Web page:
Today's Veterinary Business

DEC 2018

Today’s Veterinary Business provides information and resources designed to help veterinarians and office management improve the financial performance of their practices, allowing them to increase the level of patient care and client service.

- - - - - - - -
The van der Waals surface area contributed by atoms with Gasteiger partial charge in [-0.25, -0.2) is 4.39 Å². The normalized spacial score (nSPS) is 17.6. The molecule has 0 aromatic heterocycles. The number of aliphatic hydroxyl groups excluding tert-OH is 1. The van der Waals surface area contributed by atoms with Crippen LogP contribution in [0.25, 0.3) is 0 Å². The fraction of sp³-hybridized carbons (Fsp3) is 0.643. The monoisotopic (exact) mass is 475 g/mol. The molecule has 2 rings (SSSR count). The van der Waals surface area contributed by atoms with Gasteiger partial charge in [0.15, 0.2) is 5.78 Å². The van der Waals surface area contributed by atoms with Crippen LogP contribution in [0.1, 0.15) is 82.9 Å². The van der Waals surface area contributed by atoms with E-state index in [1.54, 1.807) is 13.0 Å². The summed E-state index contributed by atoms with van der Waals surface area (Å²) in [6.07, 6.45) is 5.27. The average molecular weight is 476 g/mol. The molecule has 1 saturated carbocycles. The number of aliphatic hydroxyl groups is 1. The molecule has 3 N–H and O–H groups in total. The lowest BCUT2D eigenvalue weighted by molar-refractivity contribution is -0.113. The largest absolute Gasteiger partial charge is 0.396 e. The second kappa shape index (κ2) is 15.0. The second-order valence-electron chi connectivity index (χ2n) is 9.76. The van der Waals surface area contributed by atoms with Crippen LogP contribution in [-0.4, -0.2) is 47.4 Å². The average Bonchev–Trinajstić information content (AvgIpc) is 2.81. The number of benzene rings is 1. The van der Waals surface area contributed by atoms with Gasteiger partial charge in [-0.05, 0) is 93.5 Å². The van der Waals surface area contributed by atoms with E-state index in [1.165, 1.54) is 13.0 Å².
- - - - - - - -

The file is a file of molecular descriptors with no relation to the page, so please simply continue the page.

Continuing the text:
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12 Today's Veterinary Business Business Business WORKFORCE The cost of labor is one of the toughest expenses to manage but is a significant area of opportunity for increasing profits. When comparing the top 20 percent most-profitable hospitals against global averages, the most-prof- itable hospitals spend 6 percent less in labor. Six percent might not seem like much, but it is 6 percent of gross revenue. And that 6 percent directly impacts your hospital's bottom line. Based upon the global average, total labor, including taxes and benefits, for both DVMs and non-DVMs should be 40 percent of gross revenue. If your hospital's total labor costs are above this amount, you have opportunities to streamline. When DVM compensation is tied to an annual contract, you will need to focus on non-DVM compensation to effect changes in labor in the short term. This means that the real art to compensation is how to pay and utilize non-DVM staff. So where should you start? Though it might sound daunting, simply being intentional about how you view and manage labor is the first step. It doesn't have to be complex, but being thoughtful and planning ahead can have a sig- nificant impact on profitability. Here are five ways you can more effectively manage labor: Have the Right People Doing the Right Jobs One of the keys to effective management of labor is making sure you use your human re- sources wisely, and that means making sure the right team members are doing the right jobs. For In the midst of the day-to-day flurry of wagging tails and purring patients, it's easy to lose sight of strategies that can help keep a veterinary hospital healthy and running smoothly. Developing a plan to effectively manage labor costs is one strategy that can help do just that. By Terry O'Neil, CPA, CVA Being creative with employee schedules and developing a team-oriented culture can lead to a more profitable practice. 1 5 ways to better manage labor Semintra ® (telmisartan oral solution) 10 mg/mL For oral use in cats only Angiotensin II Receptor Blocker Brief Summary: Before using SEMINTRA, please consult the product insert, a summary of which follows: Caution: Federal law restricts this drug to use by or on the order of a licensed veterinarian. Description: SEMINTRA (telmisartan oral solution) is a clear, colorless to yellowish viscous solution containing 10 mg/mL telmisartan. Indication and Usage: SEMINTRA is indicated for the control of systemic hypertension in cats. The initial dose of SEMINTRA is 1.5 mg/kg (0.68 mg/lb) orally twice daily for 14 days, followed by 2 mg/kg (0.91 mg/lb) orally once daily. The dose may be reduced by 0.5 mg/kg (0.23 mg/ lb) increments to a minimum of 0.5 mg/kg (0.23 mg/lb) orally once daily to manage SEMINTRA- induced hypotension. SEMINTRA can be administered directly into the mouth, or next to or on top of a small amount of food. Do not mix into food. SEMINTRA should be administered using the dosing syringe provided in the package. The dosing syringe Žts onto the bottle and has 0.1 mL incremental marks. The dose should be rounded to the nearest 0.1 mL. After administration close the bottle tightly with the cap. Rinse the dosing syringe with water and let air dry. If the cat vomits within 30 minutes of dosing, the cat may be re-dosed. Information for Cat Owners: Adverse reactions can occur with use of SEMINTRA. The most common adverse reactions reported during the Želd studies included vomiting, diarrhea, lethargy, weight loss, anemia and dehydration. Contraindications: Do not use in cats with a hypersensitivity to telmisartan. Human Warnings: Not for human use. Keep out of reach of children. SEMINTRA is an angiotensin II antagonist/angiotensin receptor blocker (ARB). Pregnant women should avoid contact with SEMINTRA because substances that act on the renin-angiotensin- aldosterone system (RAAS) such as angiotensin receptor blockers (ARBs) can cause fetal and neonatal morbidity and death during pregnancy in humans. Precautions: SEMINTRA can cause mild anemia or non-regenerative anemia. Cats should be monitored for anemia when initiating treatment with SEMINTRA. SEMINTRA may cause inappetence and weight loss in some cats. Cats should be monitored for weight loss when initiating treatment with SEMINTRA. Use with caution in cats with a history of vomiting, inappetence or weight loss. SEMINTRA has not been evaluated in cats with systolic blood pressure >200 mm Hg. The safe use of SEMINTRA in cats with hepatic disease has not been evaluated. SEMINTRA is metabolized by the liver. The safe use of SEMINTRA has not been evaluated in cats less than 9 months of age, or in cats that are pregnant, lactating, or intended for breeding. See Human Warnings. The safe use with other anti-hypertensive medications has not been evaluated. Adverse Reactions: The safety of SEMINTRA was evaluated in a 28-day Želd study in 192 cats. Adverse reactions that occurred include vomiting 46 (24.0%), diarrhea 18 (9.4%), lethargy 13 (6.8%), weight loss 13 (6.8%), decreased appetite/inappetence 13 (6.8%), non- regenerative anemia 11 (5.7%), dehydration 10 (5.2%), retinal lesions (target organ damage) 4 (2.1%). The long-term safety of SEMINTRA was evaluated in an open label, 5 month Želd effectiveness and safety study in 107 cats that received at least one dose of SEMINTRA. Adverse reactions that occurred in this study are weight loss 37 (34.6%), vomiting 32 (29.9%), dehydration 18 (16.8%), non-regenerative anemia 17 (15.8%), anorexia 14 (13.1%), diarrhea 12 (11.2%), lethargy 12 (11.2%), decreased appetite/inappetence 11 (10.3%), heart murmur 10 (9.3%), death, euthanasia, found dead 9 (8.4%), cough 8 (7.5%), and retinal lesions (target organ damage) 6 (5.6%). Nine cats died or were euthanized during the study. Three cats had progressive chronic kidney disease that may have been affected by telmisartan treatment, concurrent disease, or inadequate control of hypertension. The other six cats died of causes unrelated to treatment (e.g. neoplasia). To report suspected adverse drug events, for technical assistance, or to obtain a copy of the Safety Data Sheet (SDS), contact Boehringer Ingelheim Vetmedica, Inc. at 1-866-638-2226. For additional information about adverse drug experience reporting for animal drugs, contact FDA at 1-888-FDA-VETS or at http://www.fda.gov/AnimalVeterinary/SafetyHealth. Effectiveness: Effectiveness was demonstrated in a 28-day multi-center, controlled, randomized and masked Želd study in client-owned cats with hypertension, and in an open-label 5-month Želd study. 28-Day Field Study In a 28-day study, 288 cats with hypertension (systolic blood pressure [SBP] 160-200 mmHg) were enrolled in the study and randomized to treatment with SEMINTRA (telmisartan oral solution) (n=192) or vehicle control (n=96). The study population included cats with hypertension associated with chronic kidney disease or controlled hyperthyroidism, or idiopathic hypertension. The per protocol population for effectiveness was 141 SEMINTRA treated cats and 79 control cats. SEMINTRA was administered orally at 1.5 mg/kg twice daily for 14 days, then 2 mg/kg once daily until study end; the vehicle control was administered at a mL/kg volume equivalent to SEMINTRA. The two primary variables for effectiveness were comparison of the SEMINTRA and control group mean SBP (mSBP) from baseline to Day 14, and a decrease in mSBP >20 mmHg in the SEMINTRA group from baseline to Day 28. Cats with SBP >180 mmHg at Days 14 or 28 were rescued and removed from the study. There was a statistically signiŽcant difference between the mSBP for the SEMINTRA group compared to the control group at Day 14 (p=0.0005). At Day 14 the SEMINTRA group mSBP decreased by 23.2 mmHg, and the control group mSBP decreased by 7.3 mmHg. At Day 28, the SEMINTRA group mSBP decreased 23.9 mmHg compared to baseline. 5-Month Field Study One hundred-seven cats from the SEMINTRA group that had successfully completed the 28-day study were enrolled in a 5-month open-label study. At the beginning of the 5-month study most cats were administered SEMINTRA at 2 mg/kg once daily. Cats that experienced hypotension (deŽned as SBP <120 mmHg) at 2 mg/kg once daily could have the SEMINTRA dose reduced to 1 mg/kg once daily. Cats that experienced hypotension at 1 mg/kg once daily could have the SEMINTRA dose reduced again to 0.5 mg/kg once daily. Cats were evaluated for SBP, target organ damage (TOD; primarily assessed by retinal photographs), clinical pathology and adverse reactions. SBP was measured on Days 28, 56, 98, 140 and 182 and retinal photographs and clinical pathology were collected on Days 28, 98 and 182. Seventy- three (68.2%) cats completed the study (Day 182), 8 cats were removed for hypertension (SBP >180 mmHg), 2 cats were removed for hypotension, 10 cats were removed by the owner or for owner non-compliance, 8 cats were removed for new or worsening TOD, and 6 cats were removed for adverse reactions unrelated to TOD. Twenty-six cats had dose reductions to 1 mg/kg once daily to manage hypotension. Of these 26 cats, 10 had an additional dose reduction to 0.5 mg/kg once daily. NADA 141-501, Approved by FDA Manufactured for: Boehringer Ingelheim Vetmedica, Inc. St. Joseph, MO 64506, U.S.A. SEMINTRA is a registered trademark of Boehringer Ingelheim Vetmedica GmbH, used under license. © 2018 Boehringer Ingelheim Vetmedica, Inc. All Rights Reserved. Reference: Package Insert 449201-00 Revised 03/2018 09/2018